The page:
Bronze Endures Beneath The Sea
A bronze whistle once attached to the forward smokestack of the Titanic. It was blown again for an audience of some 90,000 in St. Paul, Minnesota, at the opening there of the Titanic Artifact Exhibit.
Some 90,000 gathered to hear one of the R.M.S. Titanic's bronze whistles blown again, 87 years after it last sounded in vain to attract rescue ships to the sinking liner. The occasion was the opening on February 21 of the Titanic Artifact Exhibit at Union Depot in St. Paul, Minnesota. In lieu of steam, the 750-pound whistle was blown by compressed air.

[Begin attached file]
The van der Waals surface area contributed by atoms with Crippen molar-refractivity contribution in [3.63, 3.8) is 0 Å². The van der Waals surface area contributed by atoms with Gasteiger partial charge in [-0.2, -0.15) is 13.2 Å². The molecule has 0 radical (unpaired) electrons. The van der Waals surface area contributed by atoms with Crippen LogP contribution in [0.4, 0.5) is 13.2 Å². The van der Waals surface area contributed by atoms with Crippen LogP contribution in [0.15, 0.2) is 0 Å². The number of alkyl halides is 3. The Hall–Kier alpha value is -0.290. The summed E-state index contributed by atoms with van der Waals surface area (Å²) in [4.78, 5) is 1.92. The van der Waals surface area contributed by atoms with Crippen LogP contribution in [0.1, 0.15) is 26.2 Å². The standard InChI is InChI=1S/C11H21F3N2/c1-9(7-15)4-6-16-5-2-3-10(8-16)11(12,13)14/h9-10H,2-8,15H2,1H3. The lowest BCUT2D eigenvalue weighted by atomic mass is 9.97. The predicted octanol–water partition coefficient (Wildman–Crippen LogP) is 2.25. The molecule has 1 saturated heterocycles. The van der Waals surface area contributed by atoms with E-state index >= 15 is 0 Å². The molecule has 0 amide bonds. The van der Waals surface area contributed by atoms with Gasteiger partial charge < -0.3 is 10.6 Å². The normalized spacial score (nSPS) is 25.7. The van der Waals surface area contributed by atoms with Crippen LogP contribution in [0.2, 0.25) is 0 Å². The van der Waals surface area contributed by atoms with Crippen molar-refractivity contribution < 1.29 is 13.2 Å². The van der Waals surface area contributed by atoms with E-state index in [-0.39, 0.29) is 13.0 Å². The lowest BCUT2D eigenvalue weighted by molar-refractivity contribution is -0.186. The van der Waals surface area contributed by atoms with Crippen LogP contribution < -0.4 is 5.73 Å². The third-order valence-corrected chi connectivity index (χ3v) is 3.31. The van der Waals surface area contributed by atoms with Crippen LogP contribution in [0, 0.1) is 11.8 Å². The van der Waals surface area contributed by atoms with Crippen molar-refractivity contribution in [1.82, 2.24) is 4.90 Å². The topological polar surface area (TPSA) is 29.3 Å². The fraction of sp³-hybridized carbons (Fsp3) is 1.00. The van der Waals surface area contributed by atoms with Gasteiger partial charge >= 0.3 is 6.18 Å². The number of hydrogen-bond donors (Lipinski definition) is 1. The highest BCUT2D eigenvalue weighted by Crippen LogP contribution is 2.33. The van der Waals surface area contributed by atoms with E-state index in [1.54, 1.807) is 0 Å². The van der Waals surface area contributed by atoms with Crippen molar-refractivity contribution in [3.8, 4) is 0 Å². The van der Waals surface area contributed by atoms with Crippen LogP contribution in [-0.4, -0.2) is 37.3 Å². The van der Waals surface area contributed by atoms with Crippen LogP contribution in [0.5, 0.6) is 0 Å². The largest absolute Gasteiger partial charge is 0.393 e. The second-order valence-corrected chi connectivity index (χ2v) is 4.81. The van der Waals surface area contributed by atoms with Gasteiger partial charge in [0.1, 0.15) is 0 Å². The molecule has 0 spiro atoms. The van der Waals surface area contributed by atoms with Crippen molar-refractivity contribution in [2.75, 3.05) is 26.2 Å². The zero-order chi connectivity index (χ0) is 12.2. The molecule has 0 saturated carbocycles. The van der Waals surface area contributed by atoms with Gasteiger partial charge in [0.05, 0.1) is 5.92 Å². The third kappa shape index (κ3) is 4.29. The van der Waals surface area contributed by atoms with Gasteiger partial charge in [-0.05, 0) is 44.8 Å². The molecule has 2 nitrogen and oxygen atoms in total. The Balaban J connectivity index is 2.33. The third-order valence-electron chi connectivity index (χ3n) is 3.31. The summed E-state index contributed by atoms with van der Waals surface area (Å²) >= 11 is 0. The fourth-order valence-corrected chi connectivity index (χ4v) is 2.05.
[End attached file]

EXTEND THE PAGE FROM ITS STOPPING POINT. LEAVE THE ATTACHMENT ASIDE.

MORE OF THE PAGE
Once mounted on the "unsinkable" liner's forward smokestack, the whistle and hundreds of other artifacts on exhibit were recovered between 1987 and 1993 by a submersible craft lowered to the shipwreck some 13,200 feet down in the cold Atlantic.
Besides the whistle, a few other brass, bronze or copper items, notably the ship's annunciator, a masthead light and a compass, are part of the exhibit. It is scheduled to be at the Tropicana Hotel in Atlantic City from May 29th to September 7th.
Left: The Titanic's brass annunciator, recovered from the bridge of the liner. This is the device by which orders were communicated to the engine room
Top: Titanic's masthead lamp
RMS Titanic, Inc.: 212/558-6300
Also in this Issue:
- Bronze Endures Beneath The Sea
- Copper Cable Enables High-Speed Communications
- Copper Enhances Manufactured Home
- Copper Protects Historic Buildings
- Copper-Wound Motors Help Lessen Air Pollution